EU rejects UK threat to rewrite immigrant laws
The European Parliament has declared that the rules on the freedom of movement will remain non-negotiable, while the UK attempts to cut down immigration.
The parliament’s president, Martin Shultz, said that he takes the UK’s demands “very seriously”. He said he would like to see the UK’s plans for reform and for Great Britain to remain in the EU to shape policies including climate change and single market and development policies.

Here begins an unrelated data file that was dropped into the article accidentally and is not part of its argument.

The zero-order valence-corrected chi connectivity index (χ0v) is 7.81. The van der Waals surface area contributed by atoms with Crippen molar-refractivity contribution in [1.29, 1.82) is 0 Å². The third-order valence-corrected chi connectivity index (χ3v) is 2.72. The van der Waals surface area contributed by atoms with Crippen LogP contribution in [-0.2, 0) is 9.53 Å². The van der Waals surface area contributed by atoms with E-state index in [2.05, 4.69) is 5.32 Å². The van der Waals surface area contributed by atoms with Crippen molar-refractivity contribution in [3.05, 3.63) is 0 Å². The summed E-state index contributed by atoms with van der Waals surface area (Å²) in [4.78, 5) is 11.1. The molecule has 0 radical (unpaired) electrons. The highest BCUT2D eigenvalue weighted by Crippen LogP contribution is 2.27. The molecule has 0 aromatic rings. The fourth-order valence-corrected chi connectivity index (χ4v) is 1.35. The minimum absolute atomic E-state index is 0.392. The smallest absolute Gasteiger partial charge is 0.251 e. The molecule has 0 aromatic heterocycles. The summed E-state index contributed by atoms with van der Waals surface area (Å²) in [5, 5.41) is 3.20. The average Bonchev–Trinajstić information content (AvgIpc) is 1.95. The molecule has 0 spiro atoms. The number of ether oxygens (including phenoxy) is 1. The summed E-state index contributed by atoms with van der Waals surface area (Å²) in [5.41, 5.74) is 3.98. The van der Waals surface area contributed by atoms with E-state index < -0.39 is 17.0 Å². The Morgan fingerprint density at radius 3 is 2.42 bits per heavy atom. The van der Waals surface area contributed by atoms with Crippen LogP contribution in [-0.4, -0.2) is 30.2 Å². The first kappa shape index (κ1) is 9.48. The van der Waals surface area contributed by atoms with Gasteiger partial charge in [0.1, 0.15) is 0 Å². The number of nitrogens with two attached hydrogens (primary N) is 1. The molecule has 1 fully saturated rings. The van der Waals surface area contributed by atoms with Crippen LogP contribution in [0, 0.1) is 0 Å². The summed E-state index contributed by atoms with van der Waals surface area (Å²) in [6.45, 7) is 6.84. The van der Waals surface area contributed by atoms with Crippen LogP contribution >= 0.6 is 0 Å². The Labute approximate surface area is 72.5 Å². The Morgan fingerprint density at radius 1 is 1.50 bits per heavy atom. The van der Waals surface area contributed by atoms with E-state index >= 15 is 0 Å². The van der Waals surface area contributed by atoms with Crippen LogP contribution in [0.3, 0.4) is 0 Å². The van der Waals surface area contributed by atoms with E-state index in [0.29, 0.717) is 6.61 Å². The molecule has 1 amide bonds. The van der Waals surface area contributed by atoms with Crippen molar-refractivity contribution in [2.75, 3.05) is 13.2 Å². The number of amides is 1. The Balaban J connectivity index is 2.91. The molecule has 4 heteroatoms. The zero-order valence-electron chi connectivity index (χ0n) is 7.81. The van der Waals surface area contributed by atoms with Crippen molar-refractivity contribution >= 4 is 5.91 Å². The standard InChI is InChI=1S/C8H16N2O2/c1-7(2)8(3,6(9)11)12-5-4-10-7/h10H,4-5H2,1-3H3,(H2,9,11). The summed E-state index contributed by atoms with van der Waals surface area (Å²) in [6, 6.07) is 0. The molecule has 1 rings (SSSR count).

He added: “As to the debate on free movement, this is happening not only in the UK but across many member states. The principle of free movement of people has been one of the greatest successes the EU has, it is a fundamental principle and it’s not up for negotiation any more than renegotiating the principle of the free movement of goods, services or capital.”
He believes that if the treaty were to go through the parliament, it would almost certainly get blocked. Many of the politicians, who are competing for the European Commissioner presidency, have opposed David Cameron’s UK deal.
The British prime minister has already placed tougher rules on EU immigrants regarding benefit claims. As the freedom of movement issue reopens, home secretary Teresa May is looking at capping the annual number of immigrants entering the UK to 75,000.